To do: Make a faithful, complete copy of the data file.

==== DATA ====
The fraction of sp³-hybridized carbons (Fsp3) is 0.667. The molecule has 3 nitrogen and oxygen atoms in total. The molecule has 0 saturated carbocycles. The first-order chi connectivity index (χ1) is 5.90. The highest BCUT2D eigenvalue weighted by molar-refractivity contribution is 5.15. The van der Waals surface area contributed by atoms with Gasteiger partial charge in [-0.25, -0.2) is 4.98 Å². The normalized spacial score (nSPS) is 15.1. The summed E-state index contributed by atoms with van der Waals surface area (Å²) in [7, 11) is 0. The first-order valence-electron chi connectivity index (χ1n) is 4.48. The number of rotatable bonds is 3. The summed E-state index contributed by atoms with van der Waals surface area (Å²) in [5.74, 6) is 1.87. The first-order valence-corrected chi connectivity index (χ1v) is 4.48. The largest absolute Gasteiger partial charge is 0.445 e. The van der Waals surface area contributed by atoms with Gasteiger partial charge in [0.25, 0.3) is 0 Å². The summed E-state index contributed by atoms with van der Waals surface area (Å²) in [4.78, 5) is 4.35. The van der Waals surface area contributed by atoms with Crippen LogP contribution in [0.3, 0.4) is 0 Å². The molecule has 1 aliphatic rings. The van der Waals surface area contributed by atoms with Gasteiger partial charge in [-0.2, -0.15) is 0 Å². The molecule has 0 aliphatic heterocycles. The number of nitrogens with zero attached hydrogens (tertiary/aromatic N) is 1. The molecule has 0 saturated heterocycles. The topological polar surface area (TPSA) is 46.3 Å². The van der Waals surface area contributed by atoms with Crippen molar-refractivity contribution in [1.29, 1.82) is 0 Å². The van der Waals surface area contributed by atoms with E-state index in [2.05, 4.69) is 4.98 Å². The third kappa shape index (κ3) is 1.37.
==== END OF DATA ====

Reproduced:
The fraction of sp³-hybridized carbons (Fsp3) is 0.667. The molecule has 3 nitrogen and oxygen atoms in total. The molecule has 0 saturated carbocycles. The first-order chi connectivity index (χ1) is 5.90. The highest BCUT2D eigenvalue weighted by molar-refractivity contribution is 5.15. The van der Waals surface area contributed by atoms with Gasteiger partial charge in [-0.25, -0.2) is 4.98 Å². The normalized spacial score (nSPS) is 15.1. The summed E-state index contributed by atoms with van der Waals surface area (Å²) in [7, 11) is 0. The first-order valence-electron chi connectivity index (χ1n) is 4.48. The number of rotatable bonds is 3. The summed E-state index contributed by atoms with van der Waals surface area (Å²) in [5.74, 6) is 1.87. The first-order valence-corrected chi connectivity index (χ1v) is 4.48. The largest absolute Gasteiger partial charge is 0.445 e. The van der Waals surface area contributed by atoms with Gasteiger partial charge in [0.25, 0.3) is 0 Å². The summed E-state index contributed by atoms with van der Waals surface area (Å²) in [4.78, 5) is 4.35. The van der Waals surface area contributed by atoms with Crippen LogP contribution in [0.3, 0.4) is 0 Å². The molecule has 1 aliphatic rings. The van der Waals surface area contributed by atoms with Gasteiger partial charge in [-0.2, -0.15) is 0 Å². The molecule has 0 aliphatic heterocycles. The number of nitrogens with zero attached hydrogens (tertiary/aromatic N) is 1. The molecule has 0 saturated heterocycles. The topological polar surface area (TPSA) is 46.3 Å². The van der Waals surface area contributed by atoms with Crippen molar-refractivity contribution in [1.29, 1.82) is 0 Å². The van der Waals surface area contributed by atoms with E-state index in [2.05, 4.69) is 4.98 Å². The third kappa shape index (κ3) is 1.37.